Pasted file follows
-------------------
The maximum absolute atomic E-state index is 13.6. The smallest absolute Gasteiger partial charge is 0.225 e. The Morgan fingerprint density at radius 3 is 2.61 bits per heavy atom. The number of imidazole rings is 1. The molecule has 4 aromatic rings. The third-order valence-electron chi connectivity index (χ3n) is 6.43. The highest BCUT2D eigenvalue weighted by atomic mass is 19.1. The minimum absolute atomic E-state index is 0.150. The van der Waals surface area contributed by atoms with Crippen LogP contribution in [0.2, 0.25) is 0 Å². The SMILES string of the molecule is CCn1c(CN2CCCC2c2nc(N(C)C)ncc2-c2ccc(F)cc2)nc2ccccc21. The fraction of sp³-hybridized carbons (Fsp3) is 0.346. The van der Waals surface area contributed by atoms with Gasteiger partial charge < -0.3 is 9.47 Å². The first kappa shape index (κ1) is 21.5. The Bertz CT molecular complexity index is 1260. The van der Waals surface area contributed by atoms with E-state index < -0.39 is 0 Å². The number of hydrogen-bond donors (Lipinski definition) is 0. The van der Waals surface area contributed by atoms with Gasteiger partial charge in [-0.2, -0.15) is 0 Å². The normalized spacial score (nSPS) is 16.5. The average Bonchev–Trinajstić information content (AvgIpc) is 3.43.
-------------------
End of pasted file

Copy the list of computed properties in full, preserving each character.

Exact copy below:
The maximum absolute atomic E-state index is 13.6. The smallest absolute Gasteiger partial charge is 0.225 e. The Morgan fingerprint density at radius 3 is 2.61 bits per heavy atom. The number of imidazole rings is 1. The molecule has 4 aromatic rings. The third-order valence-electron chi connectivity index (χ3n) is 6.43. The highest BCUT2D eigenvalue weighted by atomic mass is 19.1. The minimum absolute atomic E-state index is 0.150. The van der Waals surface area contributed by atoms with Crippen LogP contribution in [0.2, 0.25) is 0 Å². The SMILES string of the molecule is CCn1c(CN2CCCC2c2nc(N(C)C)ncc2-c2ccc(F)cc2)nc2ccccc21. The fraction of sp³-hybridized carbons (Fsp3) is 0.346. The van der Waals surface area contributed by atoms with Gasteiger partial charge < -0.3 is 9.47 Å². The first kappa shape index (κ1) is 21.5. The Bertz CT molecular complexity index is 1260. The van der Waals surface area contributed by atoms with E-state index < -0.39 is 0 Å². The number of hydrogen-bond donors (Lipinski definition) is 0. The van der Waals surface area contributed by atoms with Gasteiger partial charge in [-0.2, -0.15) is 0 Å². The normalized spacial score (nSPS) is 16.5. The average Bonchev–Trinajstić information content (AvgIpc) is 3.43.